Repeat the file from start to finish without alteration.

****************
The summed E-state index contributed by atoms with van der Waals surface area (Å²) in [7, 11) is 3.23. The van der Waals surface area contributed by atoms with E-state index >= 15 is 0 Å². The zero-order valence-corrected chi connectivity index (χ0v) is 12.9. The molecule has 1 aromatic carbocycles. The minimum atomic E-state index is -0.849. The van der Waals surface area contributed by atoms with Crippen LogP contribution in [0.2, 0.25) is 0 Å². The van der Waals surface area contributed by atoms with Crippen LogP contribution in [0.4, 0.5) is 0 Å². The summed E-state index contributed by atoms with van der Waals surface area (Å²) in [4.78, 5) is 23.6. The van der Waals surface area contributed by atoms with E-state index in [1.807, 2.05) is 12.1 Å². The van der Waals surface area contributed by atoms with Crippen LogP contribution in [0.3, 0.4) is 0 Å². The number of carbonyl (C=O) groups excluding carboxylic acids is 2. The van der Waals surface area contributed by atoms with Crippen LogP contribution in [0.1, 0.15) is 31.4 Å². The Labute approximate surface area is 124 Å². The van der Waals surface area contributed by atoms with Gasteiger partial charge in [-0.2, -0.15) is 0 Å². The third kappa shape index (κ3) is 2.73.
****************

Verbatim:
The summed E-state index contributed by atoms with van der Waals surface area (Å²) in [7, 11) is 3.23. The van der Waals surface area contributed by atoms with E-state index >= 15 is 0 Å². The zero-order valence-corrected chi connectivity index (χ0v) is 12.9. The molecule has 1 aromatic carbocycles. The minimum atomic E-state index is -0.849. The van der Waals surface area contributed by atoms with Crippen LogP contribution in [0.2, 0.25) is 0 Å². The van der Waals surface area contributed by atoms with Crippen LogP contribution in [0.4, 0.5) is 0 Å². The summed E-state index contributed by atoms with van der Waals surface area (Å²) in [4.78, 5) is 23.6. The van der Waals surface area contributed by atoms with E-state index in [1.807, 2.05) is 12.1 Å². The van der Waals surface area contributed by atoms with Crippen LogP contribution in [0.3, 0.4) is 0 Å². The number of carbonyl (C=O) groups excluding carboxylic acids is 2. The van der Waals surface area contributed by atoms with Crippen LogP contribution in [0.1, 0.15) is 31.4 Å². The Labute approximate surface area is 124 Å². The van der Waals surface area contributed by atoms with Gasteiger partial charge in [-0.2, -0.15) is 0 Å². The third kappa shape index (κ3) is 2.73.